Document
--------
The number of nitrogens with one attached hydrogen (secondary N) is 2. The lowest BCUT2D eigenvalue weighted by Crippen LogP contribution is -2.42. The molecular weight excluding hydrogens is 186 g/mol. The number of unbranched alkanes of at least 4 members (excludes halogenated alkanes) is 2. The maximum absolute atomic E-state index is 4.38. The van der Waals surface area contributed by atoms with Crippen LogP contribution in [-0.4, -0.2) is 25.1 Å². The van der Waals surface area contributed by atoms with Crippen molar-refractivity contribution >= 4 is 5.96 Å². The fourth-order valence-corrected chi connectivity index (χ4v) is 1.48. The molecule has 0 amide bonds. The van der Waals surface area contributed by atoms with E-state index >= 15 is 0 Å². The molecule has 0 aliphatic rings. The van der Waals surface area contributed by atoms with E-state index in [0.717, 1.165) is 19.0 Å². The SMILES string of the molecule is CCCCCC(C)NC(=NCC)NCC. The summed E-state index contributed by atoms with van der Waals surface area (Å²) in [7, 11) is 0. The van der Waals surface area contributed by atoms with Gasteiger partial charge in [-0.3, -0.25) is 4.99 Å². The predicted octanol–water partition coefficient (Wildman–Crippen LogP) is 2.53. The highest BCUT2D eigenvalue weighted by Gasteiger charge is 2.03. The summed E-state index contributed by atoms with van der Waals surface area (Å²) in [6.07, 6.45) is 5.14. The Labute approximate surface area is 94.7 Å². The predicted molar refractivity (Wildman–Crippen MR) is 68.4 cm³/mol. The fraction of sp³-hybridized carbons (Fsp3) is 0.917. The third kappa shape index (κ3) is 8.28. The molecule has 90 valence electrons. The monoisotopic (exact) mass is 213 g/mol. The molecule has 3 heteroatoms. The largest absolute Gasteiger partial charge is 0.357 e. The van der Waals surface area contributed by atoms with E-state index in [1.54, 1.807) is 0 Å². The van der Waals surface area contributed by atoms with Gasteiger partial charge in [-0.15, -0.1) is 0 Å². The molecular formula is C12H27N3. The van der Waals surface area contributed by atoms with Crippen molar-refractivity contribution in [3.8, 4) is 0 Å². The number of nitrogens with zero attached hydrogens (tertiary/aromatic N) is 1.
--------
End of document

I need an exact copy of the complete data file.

The number of nitrogens with one attached hydrogen (secondary N) is 2. The lowest BCUT2D eigenvalue weighted by Crippen LogP contribution is -2.42. The molecular weight excluding hydrogens is 186 g/mol. The number of unbranched alkanes of at least 4 members (excludes halogenated alkanes) is 2. The maximum absolute atomic E-state index is 4.38. The van der Waals surface area contributed by atoms with Crippen LogP contribution in [-0.4, -0.2) is 25.1 Å². The van der Waals surface area contributed by atoms with Crippen molar-refractivity contribution >= 4 is 5.96 Å². The fourth-order valence-corrected chi connectivity index (χ4v) is 1.48. The molecule has 0 amide bonds. The van der Waals surface area contributed by atoms with E-state index >= 15 is 0 Å². The molecule has 0 aliphatic rings. The van der Waals surface area contributed by atoms with E-state index in [0.717, 1.165) is 19.0 Å². The SMILES string of the molecule is CCCCCC(C)NC(=NCC)NCC. The summed E-state index contributed by atoms with van der Waals surface area (Å²) in [7, 11) is 0. The van der Waals surface area contributed by atoms with Gasteiger partial charge in [-0.3, -0.25) is 4.99 Å². The predicted octanol–water partition coefficient (Wildman–Crippen LogP) is 2.53. The highest BCUT2D eigenvalue weighted by Gasteiger charge is 2.03. The summed E-state index contributed by atoms with van der Waals surface area (Å²) in [6.07, 6.45) is 5.14. The Labute approximate surface area is 94.7 Å². The predicted molar refractivity (Wildman–Crippen MR) is 68.4 cm³/mol. The fraction of sp³-hybridized carbons (Fsp3) is 0.917. The third kappa shape index (κ3) is 8.28. The molecule has 90 valence electrons. The monoisotopic (exact) mass is 213 g/mol. The molecule has 3 heteroatoms. The largest absolute Gasteiger partial charge is 0.357 e. The van der Waals surface area contributed by atoms with E-state index in [1.54, 1.807) is 0 Å². The van der Waals surface area contributed by atoms with Gasteiger partial charge in [-0.15, -0.1) is 0 Å². The molecular formula is C12H27N3. The van der Waals surface area contributed by atoms with Crippen molar-refractivity contribution in [3.8, 4) is 0 Å². The number of nitrogens with zero attached hydrogens (tertiary/aromatic N) is 1.